Return of Lieutenant Valentine W. Southall of the 23rd Virginia from Gettysburg in 1869

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Tom Elmore

2nd Lieutenant
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A son was born to Philip and Elizabeth Southall on October 9, 1839, and christened Valentine Wood Southall. Raised on his family’s plantation, called “Selma,” in Amelia County, Virginia, Valentine acquired an unenviable nickname as a youth. Having been dispatched on a hunting expedition to bag a wild turkey for the plantation slaves, he returned empty handed. But not wishing to disappoint, he resorted to killing one of his mother’s tame birds, for which he was afterwards referred to as “Turkey” Southall, no doubt on suitable occasions when mirth was appropriate.

A more serious event took place on May 16, 1861, when Valentine enlisted as a private in the Confederate army, and became a member of Company B, 23rd Virginia Infantry. Promoted to junior (third) lieutenant, he was wounded in the arm on May 8, 1862 at the battle of McDowell, but recovered. He was a second lieutenant when he entered the town of Gettysburg at sunset on July 1, 1863. On the evening of the following day, he was severely wounded in the knee while attempting to take Culp’s Hill. Carried back across Rock Creek, he was taken to a division field hospital established two miles to the rear, on the farm of Elizabeth Wible, a 55-year-old widow. Left behind by his army when it retreated, Valentine lingered just another two weeks before succumbing on July 20, less than three months before his 24th birthday. He was buried in a fence corner not far from the house, where he remained for six years, until he came to the attention of Gettysburg physician J. W. C. O’Neal, a native Virginian who made it his life’s work to return the Confederate dead to their homes. O’Neal started a correspondence with Joseph Wells Southall, Valentine’s older brother, which culminated in the following letter:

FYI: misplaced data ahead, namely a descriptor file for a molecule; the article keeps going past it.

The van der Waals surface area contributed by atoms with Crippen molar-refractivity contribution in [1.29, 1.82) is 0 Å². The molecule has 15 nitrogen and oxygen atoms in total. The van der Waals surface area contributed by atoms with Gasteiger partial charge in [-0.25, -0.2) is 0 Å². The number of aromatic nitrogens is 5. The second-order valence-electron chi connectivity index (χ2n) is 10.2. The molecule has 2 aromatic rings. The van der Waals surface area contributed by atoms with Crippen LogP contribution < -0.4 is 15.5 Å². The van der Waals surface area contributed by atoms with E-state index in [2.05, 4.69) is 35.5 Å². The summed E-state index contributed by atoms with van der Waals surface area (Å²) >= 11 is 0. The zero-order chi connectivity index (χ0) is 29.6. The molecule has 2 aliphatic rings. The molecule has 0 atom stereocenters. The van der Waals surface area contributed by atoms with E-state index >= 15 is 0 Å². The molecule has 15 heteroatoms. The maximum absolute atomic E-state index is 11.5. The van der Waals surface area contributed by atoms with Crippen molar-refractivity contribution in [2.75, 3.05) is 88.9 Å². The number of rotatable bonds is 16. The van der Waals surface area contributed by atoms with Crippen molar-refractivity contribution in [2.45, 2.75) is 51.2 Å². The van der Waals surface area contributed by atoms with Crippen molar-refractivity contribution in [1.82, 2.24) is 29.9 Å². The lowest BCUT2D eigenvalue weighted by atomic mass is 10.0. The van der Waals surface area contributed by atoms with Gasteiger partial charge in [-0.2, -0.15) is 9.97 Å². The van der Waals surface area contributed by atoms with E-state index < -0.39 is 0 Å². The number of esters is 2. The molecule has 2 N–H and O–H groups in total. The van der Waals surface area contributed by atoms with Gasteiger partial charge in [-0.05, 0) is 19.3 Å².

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Gettysburg, Pa., August 10, 1869

Mr. Jos. W. Southall

Sir,

Today I had exhumed and packed the remains of Lt. Southall. The wounded bone is wrapped in paper and packed [on] top of the box which you can examine. The box I send by Morton’s Express. The expenses are:

For digging … $1.50
For horse and wagon … $1.50
For box … $1.75
Postage and gates about … $ .50

[Total] $5.25, which amount I shall require to be paid the express office when the box will be delivered.

For your kind courteous manner of correspondence, please accept thanks.

Very respectfully,

J. W. C. O’Neal

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Valentine found his final rest at the home where he once roamed the surrounding fields and woods hunting game. The epitaph on his gravestone reads, “The South had no better soldier … cheerful, generous, brave, he was beloved by all.”

By coincidence, in more recent times a namesake descendant, Judge Valentine W. Southall, attended the Virginia Military Institute, where he was nicknamed “Turkey” by fellow cadets who then knew nothing of his ancestor.

Sources:
-https://www.findagrave.com/memorial/13210454/valentine-w_-southall.
-Compiled Service Record of Valentine W. Southall.
-Gettysburg’s Confederate Dead, by Gregory A. Coco.
-Lest We Forget, by Kent Masterson Brown, Civil War Quarterly, vol. XI, Middleburg, VA: The Country Publishers, Inc., 1987.
 
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